The Government has announced £9m to help local areas and major ports prepare for Brexit.
A total of £5m will be given to councils that either have or are near a major air, land or sea port ‘to ensure they will continue to operate efficiently when the UK leaves the EU on 31 October’, officials said.
The remaining £4m will be shared out to local resilience forums (LRFs) across England to support them in their preparations.
The Ministry of Housing, Communities and Local Government (MHCLG) said the funding can be used by local areas to support the development of robust Brexit plans for their areas and for continued preparedness activities, including additional staffing costs.
The ministry said the cash brings the total funding allocated to help local areas prepare for Brexit to £77m to date. Although it described the cash as ‘additional’, it noted that it was part of the £2.1bn announced by the Treasury in July.
Local government secretary Robert Jenrick MP said: ‘From keeping our supply chains running and ensuring goods continue to flow into the country, to putting robust plans in place for every community, local government is playing a vital role in preparing the country to be fully ready to leave the EU on 31 October.
‘We have stepped up our preparedness significantly in recent weeks, including by asking every council to appoint a brexit lead officer. Now we are releasing an additional £9m of additional funding today to help local areas get ready for Brexit, whatever the circumstances.’
Local authorities in Kent will receive over £2.6m ‘in recognition of the county being home to a number of the significant and busiest ports in the area including the Port of Dover, Eurotunnel, Ashford and Ebbsfleet’.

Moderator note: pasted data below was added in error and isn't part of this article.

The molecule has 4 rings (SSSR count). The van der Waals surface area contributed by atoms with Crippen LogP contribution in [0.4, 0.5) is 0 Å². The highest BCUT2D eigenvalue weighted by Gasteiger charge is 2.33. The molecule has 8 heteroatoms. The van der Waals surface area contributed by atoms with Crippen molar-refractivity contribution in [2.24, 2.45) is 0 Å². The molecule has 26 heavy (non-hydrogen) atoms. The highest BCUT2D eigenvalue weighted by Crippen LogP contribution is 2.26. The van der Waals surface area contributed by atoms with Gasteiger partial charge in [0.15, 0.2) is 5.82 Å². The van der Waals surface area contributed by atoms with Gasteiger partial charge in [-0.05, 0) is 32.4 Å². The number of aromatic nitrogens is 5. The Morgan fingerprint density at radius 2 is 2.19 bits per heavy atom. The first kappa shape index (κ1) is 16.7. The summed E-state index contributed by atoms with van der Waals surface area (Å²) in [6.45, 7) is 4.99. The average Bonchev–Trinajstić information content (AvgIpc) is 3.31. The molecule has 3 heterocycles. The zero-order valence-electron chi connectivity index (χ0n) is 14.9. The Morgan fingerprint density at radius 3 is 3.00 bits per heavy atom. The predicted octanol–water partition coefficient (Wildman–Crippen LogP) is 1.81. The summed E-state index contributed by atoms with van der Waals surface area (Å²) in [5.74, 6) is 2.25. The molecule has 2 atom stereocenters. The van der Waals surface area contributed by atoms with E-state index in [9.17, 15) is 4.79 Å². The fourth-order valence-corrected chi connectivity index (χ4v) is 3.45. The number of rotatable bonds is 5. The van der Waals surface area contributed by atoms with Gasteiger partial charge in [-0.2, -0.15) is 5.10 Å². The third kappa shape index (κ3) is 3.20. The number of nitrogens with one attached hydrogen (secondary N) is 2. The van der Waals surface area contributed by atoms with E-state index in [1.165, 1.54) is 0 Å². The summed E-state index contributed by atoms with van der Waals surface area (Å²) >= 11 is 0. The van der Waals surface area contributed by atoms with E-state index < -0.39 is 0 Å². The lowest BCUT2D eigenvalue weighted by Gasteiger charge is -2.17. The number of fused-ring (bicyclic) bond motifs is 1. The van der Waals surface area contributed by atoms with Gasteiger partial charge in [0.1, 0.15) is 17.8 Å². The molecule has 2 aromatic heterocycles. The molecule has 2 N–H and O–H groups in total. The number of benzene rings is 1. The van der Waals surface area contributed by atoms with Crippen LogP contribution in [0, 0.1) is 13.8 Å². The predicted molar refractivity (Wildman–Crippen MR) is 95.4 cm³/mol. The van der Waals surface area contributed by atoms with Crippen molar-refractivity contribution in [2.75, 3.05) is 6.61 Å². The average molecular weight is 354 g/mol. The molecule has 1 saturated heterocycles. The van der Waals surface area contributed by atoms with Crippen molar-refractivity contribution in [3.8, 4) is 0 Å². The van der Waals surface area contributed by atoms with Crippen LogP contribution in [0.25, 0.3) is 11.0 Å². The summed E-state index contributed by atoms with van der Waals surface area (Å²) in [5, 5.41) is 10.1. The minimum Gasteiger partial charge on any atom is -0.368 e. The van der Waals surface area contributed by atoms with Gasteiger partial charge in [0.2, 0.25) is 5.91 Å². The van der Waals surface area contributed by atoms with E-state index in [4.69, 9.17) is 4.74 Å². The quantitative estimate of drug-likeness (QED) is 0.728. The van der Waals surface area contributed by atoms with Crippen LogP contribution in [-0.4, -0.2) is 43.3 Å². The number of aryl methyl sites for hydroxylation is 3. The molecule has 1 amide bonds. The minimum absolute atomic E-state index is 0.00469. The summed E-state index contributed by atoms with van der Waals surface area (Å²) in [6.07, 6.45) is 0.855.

Kent County Council will receive £1m, with £1.6m being shared between 13 other local authorities in the county.
Officials stressed that the cash ‘is not for the infrastructure of ports’ but that the £5m for local councils with, or near to, a major air, land or sea port is for them to buy in additional staff and specialist expertise where necessary.
They said the £4m for LRFs will be used to support them ‘in the development of robust Brexit plans for their areas and supporting their additional staffing costs’.
Gerald Vernon-Jackson, Liberal Democrat leader of Portsmouth City Council, said the money was ‘too little, too late’.
He told the BBC’s Today programme: ‘The Government has been happy to give money to ferry companies that have no ferries, that was £20m, but they have not helped local authorities get ready and we have had to plan to make sure if there is a no deal Brexit that the whole of the M27 doesn’t grind to a halt because of queues of lorries trying to get into the port who can’t get in.’
Devolved administrations in Scotland, Wales and Northern Ireland will receive a total of £1.7m under the Barnett formula as a result of the announcement.